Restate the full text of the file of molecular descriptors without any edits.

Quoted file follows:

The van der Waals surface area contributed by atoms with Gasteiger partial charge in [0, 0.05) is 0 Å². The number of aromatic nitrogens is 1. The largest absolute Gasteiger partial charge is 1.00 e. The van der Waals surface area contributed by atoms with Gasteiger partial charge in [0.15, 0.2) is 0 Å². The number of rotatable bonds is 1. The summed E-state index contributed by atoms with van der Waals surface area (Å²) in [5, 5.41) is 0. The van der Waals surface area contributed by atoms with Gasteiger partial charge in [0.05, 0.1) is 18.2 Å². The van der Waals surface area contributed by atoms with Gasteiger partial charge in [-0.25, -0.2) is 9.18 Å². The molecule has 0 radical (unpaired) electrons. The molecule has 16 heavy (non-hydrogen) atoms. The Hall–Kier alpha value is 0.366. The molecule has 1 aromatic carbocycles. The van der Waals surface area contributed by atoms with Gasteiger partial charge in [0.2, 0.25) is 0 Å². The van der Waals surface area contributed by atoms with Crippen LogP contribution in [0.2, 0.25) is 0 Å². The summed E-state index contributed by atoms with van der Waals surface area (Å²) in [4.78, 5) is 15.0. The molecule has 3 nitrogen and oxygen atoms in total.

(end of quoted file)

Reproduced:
The van der Waals surface area contributed by atoms with Gasteiger partial charge in [0, 0.05) is 0 Å². The number of aromatic nitrogens is 1. The largest absolute Gasteiger partial charge is 1.00 e. The van der Waals surface area contributed by atoms with Gasteiger partial charge in [0.15, 0.2) is 0 Å². The number of rotatable bonds is 1. The summed E-state index contributed by atoms with van der Waals surface area (Å²) in [5, 5.41) is 0. The van der Waals surface area contributed by atoms with Gasteiger partial charge in [0.05, 0.1) is 18.2 Å². The van der Waals surface area contributed by atoms with Gasteiger partial charge in [-0.25, -0.2) is 9.18 Å². The molecule has 0 radical (unpaired) electrons. The molecule has 16 heavy (non-hydrogen) atoms. The Hall–Kier alpha value is 0.366. The molecule has 1 aromatic carbocycles. The van der Waals surface area contributed by atoms with Gasteiger partial charge in [0.2, 0.25) is 0 Å². The van der Waals surface area contributed by atoms with Crippen LogP contribution in [0.2, 0.25) is 0 Å². The summed E-state index contributed by atoms with van der Waals surface area (Å²) in [4.78, 5) is 15.0. The molecule has 3 nitrogen and oxygen atoms in total.